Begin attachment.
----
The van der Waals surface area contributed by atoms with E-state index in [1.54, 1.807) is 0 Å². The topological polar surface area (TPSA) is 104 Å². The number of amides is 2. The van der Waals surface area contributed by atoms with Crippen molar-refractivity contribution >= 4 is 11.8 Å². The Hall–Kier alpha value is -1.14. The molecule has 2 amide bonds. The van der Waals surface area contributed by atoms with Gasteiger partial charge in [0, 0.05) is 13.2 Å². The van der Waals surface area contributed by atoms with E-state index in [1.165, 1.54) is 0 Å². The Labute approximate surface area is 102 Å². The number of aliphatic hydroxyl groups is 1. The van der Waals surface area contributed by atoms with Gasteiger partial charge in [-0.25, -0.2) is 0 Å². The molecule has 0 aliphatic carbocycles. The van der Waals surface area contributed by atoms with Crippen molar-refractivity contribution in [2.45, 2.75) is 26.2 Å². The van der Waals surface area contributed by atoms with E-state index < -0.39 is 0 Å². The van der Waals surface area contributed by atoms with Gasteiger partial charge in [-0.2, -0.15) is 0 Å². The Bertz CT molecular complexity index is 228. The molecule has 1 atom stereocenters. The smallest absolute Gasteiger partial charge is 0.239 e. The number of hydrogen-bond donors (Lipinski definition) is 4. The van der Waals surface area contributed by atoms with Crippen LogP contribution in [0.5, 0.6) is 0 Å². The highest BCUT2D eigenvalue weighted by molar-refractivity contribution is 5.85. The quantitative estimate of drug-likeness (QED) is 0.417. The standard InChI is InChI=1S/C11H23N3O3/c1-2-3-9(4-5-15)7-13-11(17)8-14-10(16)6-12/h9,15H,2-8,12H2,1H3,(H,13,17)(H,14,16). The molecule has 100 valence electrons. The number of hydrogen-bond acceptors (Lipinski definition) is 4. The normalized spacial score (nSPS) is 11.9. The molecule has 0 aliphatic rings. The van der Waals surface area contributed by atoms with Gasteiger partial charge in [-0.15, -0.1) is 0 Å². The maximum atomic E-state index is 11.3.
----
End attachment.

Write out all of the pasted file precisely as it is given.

The van der Waals surface area contributed by atoms with E-state index in [1.54, 1.807) is 0 Å². The topological polar surface area (TPSA) is 104 Å². The number of amides is 2. The van der Waals surface area contributed by atoms with Crippen molar-refractivity contribution >= 4 is 11.8 Å². The Hall–Kier alpha value is -1.14. The molecule has 2 amide bonds. The van der Waals surface area contributed by atoms with Gasteiger partial charge in [0, 0.05) is 13.2 Å². The van der Waals surface area contributed by atoms with E-state index in [1.165, 1.54) is 0 Å². The Labute approximate surface area is 102 Å². The number of aliphatic hydroxyl groups is 1. The van der Waals surface area contributed by atoms with Gasteiger partial charge in [-0.25, -0.2) is 0 Å². The molecule has 0 aliphatic carbocycles. The van der Waals surface area contributed by atoms with Crippen molar-refractivity contribution in [2.45, 2.75) is 26.2 Å². The van der Waals surface area contributed by atoms with E-state index < -0.39 is 0 Å². The van der Waals surface area contributed by atoms with Gasteiger partial charge in [-0.2, -0.15) is 0 Å². The Bertz CT molecular complexity index is 228. The molecule has 1 atom stereocenters. The smallest absolute Gasteiger partial charge is 0.239 e. The number of hydrogen-bond donors (Lipinski definition) is 4. The van der Waals surface area contributed by atoms with Crippen LogP contribution in [0.5, 0.6) is 0 Å². The highest BCUT2D eigenvalue weighted by molar-refractivity contribution is 5.85. The quantitative estimate of drug-likeness (QED) is 0.417. The standard InChI is InChI=1S/C11H23N3O3/c1-2-3-9(4-5-15)7-13-11(17)8-14-10(16)6-12/h9,15H,2-8,12H2,1H3,(H,13,17)(H,14,16). The molecule has 100 valence electrons. The number of hydrogen-bond acceptors (Lipinski definition) is 4. The normalized spacial score (nSPS) is 11.9. The molecule has 0 aliphatic rings. The van der Waals surface area contributed by atoms with Gasteiger partial charge in [-0.15, -0.1) is 0 Å². The maximum atomic E-state index is 11.3.